Agricultural development is considered a reliable means to reduce rural poverty. But this is not true in Bihar’s case. After a protracted phase of near stagnation or even slowdown in agriculture, the state, over the past few years, witnessed a notable acceleration in agricultural growth and the implementation of poverty alleviation programmes. Yet, going by the findings of a recent study, rural poverty in the state has not been impacted in any significant way.
The reasons for this could be many. The most noteworthy among them seems to be the extremely small size of land holdings of below poverty line (BPL) households. Bihar has 8.8 per cent of the country’s population with only 2.8 per cent of its total land. Agriculture, moreover, accounts only for about 16 per cent of the state’s gross domestic product (GDP) but has to provide employment to nearly 70 per cent of the rural workforce. Besides, poverty in Bihar, like in many other backward states, is multi-dimensional and not confined to low income. Deprivation in terms of overall living standards, education, health and other social parameters is intense and needs to be targeted along with income generation. Generating non-farm employment is equally imperative.
These and other factors that contribute to sustaining rural poverty have been brought out succinctly in a paper titled “Dimensions of poverty in Bihar” by a team of experts led by K M Singh, head of the socio-economic and extension division of the Patna-based Research Complex for Eastern Region, which is a wing of the Indian Council of Agricultural Research (ICAR). The analysis is based on the latest data (2010-11) collected under a wider research project on “tracking change in rural poverty in the household and village economies in South Asia”. The paper’s focus is on Patna and Darbhanga districts.
At the macro level, the numbers indicate a remarkable turnaround in Bihar’s agriculture over the past five years. The average annual growth in the state’s agricultural GDP in the 11th Plan has been estimated at 2.6 per cent — substantially higher than -1.14 per cent in the Ninth plan and 0.96 per cent in the Tenth plan. This achievement seems all the more creditable considering that the state had to grapple with devastating floods in 2007 and 2008 and drought in some parts in 2009 and 2010. However, the state’s agricultural GDP grew at an impressive 31 per cent in 2006-07 and 11.32 per cent in 2008-09. Still, the total number of poor in Bihar soared from 38 million in 1993-94 to some 43 million in 2010-11.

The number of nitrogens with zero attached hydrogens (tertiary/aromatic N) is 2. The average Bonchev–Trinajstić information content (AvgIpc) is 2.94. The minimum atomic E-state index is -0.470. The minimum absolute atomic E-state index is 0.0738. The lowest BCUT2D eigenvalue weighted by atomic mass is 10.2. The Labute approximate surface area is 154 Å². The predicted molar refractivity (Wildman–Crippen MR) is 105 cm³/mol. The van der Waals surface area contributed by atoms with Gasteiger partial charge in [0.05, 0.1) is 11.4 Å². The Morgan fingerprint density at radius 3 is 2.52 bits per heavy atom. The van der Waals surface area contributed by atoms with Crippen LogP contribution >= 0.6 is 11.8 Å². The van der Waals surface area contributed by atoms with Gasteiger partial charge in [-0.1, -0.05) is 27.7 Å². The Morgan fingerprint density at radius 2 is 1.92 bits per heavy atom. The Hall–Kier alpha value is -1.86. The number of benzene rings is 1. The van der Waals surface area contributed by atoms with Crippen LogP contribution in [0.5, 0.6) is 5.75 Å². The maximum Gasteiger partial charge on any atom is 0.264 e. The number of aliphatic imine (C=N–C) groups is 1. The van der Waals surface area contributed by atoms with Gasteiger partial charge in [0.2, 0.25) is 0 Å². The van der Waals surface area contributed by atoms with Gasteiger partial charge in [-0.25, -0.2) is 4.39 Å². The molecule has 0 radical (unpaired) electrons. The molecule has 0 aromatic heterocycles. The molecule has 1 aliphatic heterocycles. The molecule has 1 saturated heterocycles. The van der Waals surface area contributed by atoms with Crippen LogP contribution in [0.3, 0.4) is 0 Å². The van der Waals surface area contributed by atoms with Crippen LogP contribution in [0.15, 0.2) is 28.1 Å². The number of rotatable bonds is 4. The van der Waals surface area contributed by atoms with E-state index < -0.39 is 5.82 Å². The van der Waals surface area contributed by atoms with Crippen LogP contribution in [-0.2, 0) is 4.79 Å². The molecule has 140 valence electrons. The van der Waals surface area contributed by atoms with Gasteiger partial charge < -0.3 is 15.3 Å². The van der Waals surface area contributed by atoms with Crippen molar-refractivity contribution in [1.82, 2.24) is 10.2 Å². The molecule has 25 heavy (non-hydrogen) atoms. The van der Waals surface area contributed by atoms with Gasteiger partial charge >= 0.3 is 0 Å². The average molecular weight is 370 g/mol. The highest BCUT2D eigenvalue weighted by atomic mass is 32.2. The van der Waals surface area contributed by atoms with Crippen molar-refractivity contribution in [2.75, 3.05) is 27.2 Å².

The micro-level picture, captured in this study, indicates that the average land holding of the sampled households is just 0.28 hectare in Patna and even smaller, 0.24 hectare, in Darbhanga. On a per-capita basis, the farm size works out to merely 520 square metres in Patna and 360 square metres in Darbhanga. Such miniature holdings are uneconomical to till. Many BPL landowners, therefore, prefer to lease out their land rather than cultivate it themselves. No amount of agricultural development under these circumstances can improve living standards. Landless families, in any case, are least affected by agricultural growth and, therefore, remain poor.
The numbers also show a distinct link between poverty and such assets of households as livestock, housing, electricity, institutional credit and so on. Most BPL houses score low on these counts. Education, moreover, may also be a cause as well as the result of poverty. About two-thirds of the family members of the sampled BPL households are wholly illiterate. In contrast, only eight per cent among the above-poverty line population is illiterate in these two districts.
A caste-wise analysis reveals, predictably, that almost all the Scheduled Caste households belong to the BPL category — the precise figure being 100 per cent in Darbhanga and 92 per cent in Patna. Among the other backward castes (OBCs), too, the incidence of poverty is rather high — 65 per cent in Patna and 35 per cent in Darbhanga.
Besides, few of the several ongoing poverty mitigation programmes target human capital enrichment through better education, health, housing and social participation. Unless such issues are suitably addressed, it may be difficult to dent poverty in Bihar.